Then one day I was the first missionary from Ventura district sent out. It was only a branch and a district then, but now there are several stakes down there in Ventura and Oxnard and Simi and Santa Barbara. Oh, there's lots of stakes! I was called to be the first missionary from Ventura, Ventura district, and that was called Northern North of Los Angeles because there were no stakes outside of Los Angeles. I went to Denmark and served 34 months over [in that] dear land, and Janelle [his daughter] went 50 years later and she served 18 months and probably did more good than I did. I was high-point man during my mission, with 8 baptisms, but John [his son] told his companion down in Ecuador that his father was high-point man with 8 baptisms during 34 months. His companion, a precocious kid, said, "Let's beat your dad's record this week," so they did. John baptized over 250, but he said a lot of them left the Church, and some of my 8 did too, but some of them did not. Now, a member of my ward now went on the boat with me over to Denmark and he was there [at church] today. Let's see now, what do you want to have me do? Do you want to have me come up to date?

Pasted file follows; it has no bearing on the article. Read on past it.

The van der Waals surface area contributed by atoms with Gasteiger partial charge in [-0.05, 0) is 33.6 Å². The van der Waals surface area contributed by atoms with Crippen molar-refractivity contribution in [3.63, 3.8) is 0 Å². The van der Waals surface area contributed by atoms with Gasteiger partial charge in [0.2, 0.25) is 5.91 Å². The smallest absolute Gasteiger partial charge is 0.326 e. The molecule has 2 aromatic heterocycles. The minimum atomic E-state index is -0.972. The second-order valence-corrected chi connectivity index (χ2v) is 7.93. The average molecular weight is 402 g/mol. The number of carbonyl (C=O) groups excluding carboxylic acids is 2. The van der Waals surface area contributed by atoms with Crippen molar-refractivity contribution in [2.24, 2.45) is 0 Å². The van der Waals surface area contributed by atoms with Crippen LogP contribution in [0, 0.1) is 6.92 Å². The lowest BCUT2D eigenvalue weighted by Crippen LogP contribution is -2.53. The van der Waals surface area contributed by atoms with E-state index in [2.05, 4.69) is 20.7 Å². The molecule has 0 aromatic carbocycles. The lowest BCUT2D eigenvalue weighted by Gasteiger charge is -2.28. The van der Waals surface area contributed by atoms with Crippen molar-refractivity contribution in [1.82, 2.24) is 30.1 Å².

Julie: Yeah, I wanted to ask you one more thing about your mission, wasn't it Brother Sorensen who put you on your mission?

Marcel: Oh, yes, Uncle Julius Sorensen that blessed man, blessed memory. Actually. he was my great uncle because he was my mother's uncle Julius Sorensen. He told me "Marcel," he still spoke with a little Danish accent, "if you do a good mission [and] don't spend too much money, why maybe I'll be able to send somebody else. I need them there blessings." And he said, "Aunt Lida, she was against the whole thing, but she gets credit for it, too. You know anything that I do, it's her money, too." That was a generous thing, impressing me early in life that it should be what husbands [do]. I hope your husband will say, "Look, it's part of my wife's contribution, too."